Archive for the ‘Hokokuji Temple’ Tag

kamakura: hokokuji temple, the bamboo temple   6 comments

Sunday, July 23:  After leaving Ofuna, I take the train to Kamakura Station on my way to Hokokuji Temple.  Also known as Take-dera (bamboo temple), it is famous for the beautiful bamboo grove behind the main hall.

The temple is quite far from the station, so I take a crowded bus there.  At the temple gate, a young couple in yukata coming out of the temple seem a bit chagrined when I snap a photo of them.

Hokokuji Temple Gate

It’s been spitting rain a bit as I’ve walked to the temple, but the rain hasn’t eased the heat at all. I’m tempted to walk up the stairs of a mossy hill, but I follow the main path instead.

stairway through moss-covered rocks

Along the main path is a pretty rock garden.  I always love these gardens that have been meticulously and artistically raked by the monks.

rock garden at Hokokuji

Hokokuji Temple rock garden

Hokokuji Temple rock garden

Zen rocks

The sound of water flowing from a bamboo spout makes for a peaceful and serene atmosphere, a perfect escape from the hubbub of Kamakura city.

a water spout to a pond

I find one small grove of bamboo along the main path to the temple, but this isn’t the main bamboo garden.

a small grove of bamboo

Hokokuji Temple belongs to the Zen Kenchoji Temple of the Rinzai Sect. It was established by the priest Tengan Eko in 1334 — a time of great turbulence and unrest in Japan — to commemorate Ashikaga Ietoki, grandfather of Takauji, first of the Ashikaga shoguns. The principal image enshrined in the main hall is Shaka-nyorai-zazo (sitting Shakyamuni), which is designated as a cultural property by Kamakura city.  The temple has many other treasures designated as important cultural properties, such as statues  of Butsujo-zenji (the posthumous title of Tengan Eko) and Kasho-Sonjazo, a disciple of Buddha.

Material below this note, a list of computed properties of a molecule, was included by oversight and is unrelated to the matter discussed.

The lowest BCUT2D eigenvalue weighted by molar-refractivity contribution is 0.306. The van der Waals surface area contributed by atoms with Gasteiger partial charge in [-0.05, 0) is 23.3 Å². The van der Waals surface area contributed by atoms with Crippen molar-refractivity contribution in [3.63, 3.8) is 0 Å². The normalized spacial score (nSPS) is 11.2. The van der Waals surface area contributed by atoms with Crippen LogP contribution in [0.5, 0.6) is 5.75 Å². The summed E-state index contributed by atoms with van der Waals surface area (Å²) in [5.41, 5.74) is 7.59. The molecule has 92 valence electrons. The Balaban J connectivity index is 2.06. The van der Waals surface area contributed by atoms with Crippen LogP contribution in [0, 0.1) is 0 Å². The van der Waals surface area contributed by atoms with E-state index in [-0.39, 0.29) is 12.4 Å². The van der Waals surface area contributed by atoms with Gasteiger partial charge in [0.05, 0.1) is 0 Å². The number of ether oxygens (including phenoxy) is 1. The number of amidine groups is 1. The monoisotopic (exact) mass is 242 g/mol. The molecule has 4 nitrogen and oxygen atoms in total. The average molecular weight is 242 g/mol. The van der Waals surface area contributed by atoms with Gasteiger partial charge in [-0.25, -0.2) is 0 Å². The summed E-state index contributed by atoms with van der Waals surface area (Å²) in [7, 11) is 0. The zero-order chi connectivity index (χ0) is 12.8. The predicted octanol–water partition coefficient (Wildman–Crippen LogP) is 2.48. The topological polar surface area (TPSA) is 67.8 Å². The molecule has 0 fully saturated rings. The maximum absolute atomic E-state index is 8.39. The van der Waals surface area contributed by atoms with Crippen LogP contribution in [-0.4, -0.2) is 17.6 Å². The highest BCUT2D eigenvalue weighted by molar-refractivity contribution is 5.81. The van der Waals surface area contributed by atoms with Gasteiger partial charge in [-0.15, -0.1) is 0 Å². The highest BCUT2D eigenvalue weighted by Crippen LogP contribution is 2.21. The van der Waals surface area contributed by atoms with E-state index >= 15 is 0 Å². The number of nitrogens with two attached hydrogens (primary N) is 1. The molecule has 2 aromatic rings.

The main hall of Hokokuji Temple originally had a thatched roof. However, it was destroyed by the Great Kanto Earthquake in 1923.

The main building of Hokokuji Temple

Today, only the bell tower has a quaint-looking thatched roof.

Bell Tower at Hokokuji Temple

Near the Bell Tower is a circle of moss-covered Jizo statues.

Jizo statues

There is a small stone garden with mossy stones that has a serene Zen atmosphere.

rock garden at Hokokuji Temple

rock garden at Hokokuji Temple

Hokokuji Temple

A yagura is a cave to accommodate tombs; these at Hokokuji reportedly hold the ashes of the Ashikaga family, including Ietoki, who died by seppuku (ritual suicide).

Tombs of Ashikagas

green blossoms

Behind the main hall, there once was an annex in which Butsujo-zenji, the posthumous title of the priest who founded this temple, used to have Buddhist training and write poems.  His Toki-Shu, a manuscript of Chinese poems, and his wooden stamp are now preserved in the Kamakura Museum; they are specified as important cultural properties by the Japanese government.

The site of the annex is where the bamboo grove is now.  About 2000 thick moso bamboo reach densely to the sky in the garden. Moso bamboo is a temperate species of giant timber bamboo native to China and Taiwan and naturalized elsewhere. This bamboo can reach heights of up to 28 m (92 ft) (Wikipedia: Phyllostachys edulis).

garden backed by bamboo

The bamboo garden at Hokokuji Temple

bamboo garden at Hokokuji Temple

bamboo garden at Hokokuji Temple

bamboo garden at Hokokuji Temple

bamboo garden at Hokokuji Temple

path through the bamboo

moss-covered sages

bamboo garden at Hokokuji Temple

bamboo garden at Hokokuji Temple

bamboo garden at Hokokuji Temple

After wandering around the bamboo grove for a while, I make my way back to the main road where I can catch the bus.  A long line of people is already queued up, and I wonder if I’ll even get on the bus with such a long line.  Luckily I see a restaurant next to the bus stop.  As it’s after 1:30, I’m hungry, hot and thirsty, so I order a cool orange Hi-C and a shrimp tempura set meal.  It’s the perfect escape from the heat and the crowds.

a cool Hi-C

shrimp tempura set meal

After lunch, I take the bus back to Kamakura Station, where I head to Yokohama.  There, I plan to visit Yamate Bluff, a famous foreigner’s residential area.

Information in this post comes from the Hokokuji Temple pamphlet, JintoJapan: The Official Guide: Hokoku-ji Temple, and  All About Japan – Hokokuji: The Bamboo Temple of Kamakura.

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